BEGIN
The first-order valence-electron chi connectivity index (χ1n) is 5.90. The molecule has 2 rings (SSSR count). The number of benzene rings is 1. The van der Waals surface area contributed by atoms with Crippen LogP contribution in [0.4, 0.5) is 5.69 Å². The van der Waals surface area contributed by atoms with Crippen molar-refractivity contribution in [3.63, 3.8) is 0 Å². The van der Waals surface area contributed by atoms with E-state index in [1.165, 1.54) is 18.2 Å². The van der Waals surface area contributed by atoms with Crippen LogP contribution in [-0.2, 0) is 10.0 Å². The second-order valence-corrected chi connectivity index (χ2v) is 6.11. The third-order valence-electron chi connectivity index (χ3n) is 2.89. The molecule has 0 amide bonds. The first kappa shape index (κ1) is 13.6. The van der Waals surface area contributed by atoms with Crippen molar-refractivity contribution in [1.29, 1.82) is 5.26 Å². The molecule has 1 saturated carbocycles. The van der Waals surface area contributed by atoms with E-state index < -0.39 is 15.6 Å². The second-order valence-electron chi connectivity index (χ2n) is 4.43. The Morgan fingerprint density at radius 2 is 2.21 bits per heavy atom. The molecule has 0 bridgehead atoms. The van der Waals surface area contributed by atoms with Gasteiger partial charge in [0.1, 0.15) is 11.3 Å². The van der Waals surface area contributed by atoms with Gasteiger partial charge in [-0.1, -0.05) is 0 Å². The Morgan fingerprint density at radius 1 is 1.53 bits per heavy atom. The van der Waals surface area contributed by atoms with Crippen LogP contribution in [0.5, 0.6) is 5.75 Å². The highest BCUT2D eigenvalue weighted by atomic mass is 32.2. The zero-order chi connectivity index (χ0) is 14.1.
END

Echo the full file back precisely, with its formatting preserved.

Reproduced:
The first-order valence-electron chi connectivity index (χ1n) is 5.90. The molecule has 2 rings (SSSR count). The number of benzene rings is 1. The van der Waals surface area contributed by atoms with Crippen LogP contribution in [0.4, 0.5) is 5.69 Å². The van der Waals surface area contributed by atoms with Crippen molar-refractivity contribution in [3.63, 3.8) is 0 Å². The van der Waals surface area contributed by atoms with E-state index in [1.165, 1.54) is 18.2 Å². The van der Waals surface area contributed by atoms with Crippen LogP contribution in [-0.2, 0) is 10.0 Å². The second-order valence-corrected chi connectivity index (χ2v) is 6.11. The third-order valence-electron chi connectivity index (χ3n) is 2.89. The molecule has 0 amide bonds. The first kappa shape index (κ1) is 13.6. The van der Waals surface area contributed by atoms with Crippen molar-refractivity contribution in [1.29, 1.82) is 5.26 Å². The molecule has 1 saturated carbocycles. The van der Waals surface area contributed by atoms with E-state index < -0.39 is 15.6 Å². The second-order valence-electron chi connectivity index (χ2n) is 4.43. The Morgan fingerprint density at radius 2 is 2.21 bits per heavy atom. The molecule has 0 bridgehead atoms. The van der Waals surface area contributed by atoms with Gasteiger partial charge in [0.1, 0.15) is 11.3 Å². The van der Waals surface area contributed by atoms with Gasteiger partial charge in [-0.1, -0.05) is 0 Å². The Morgan fingerprint density at radius 1 is 1.53 bits per heavy atom. The van der Waals surface area contributed by atoms with Crippen LogP contribution in [0.5, 0.6) is 5.75 Å². The highest BCUT2D eigenvalue weighted by atomic mass is 32.2. The zero-order chi connectivity index (χ0) is 14.1.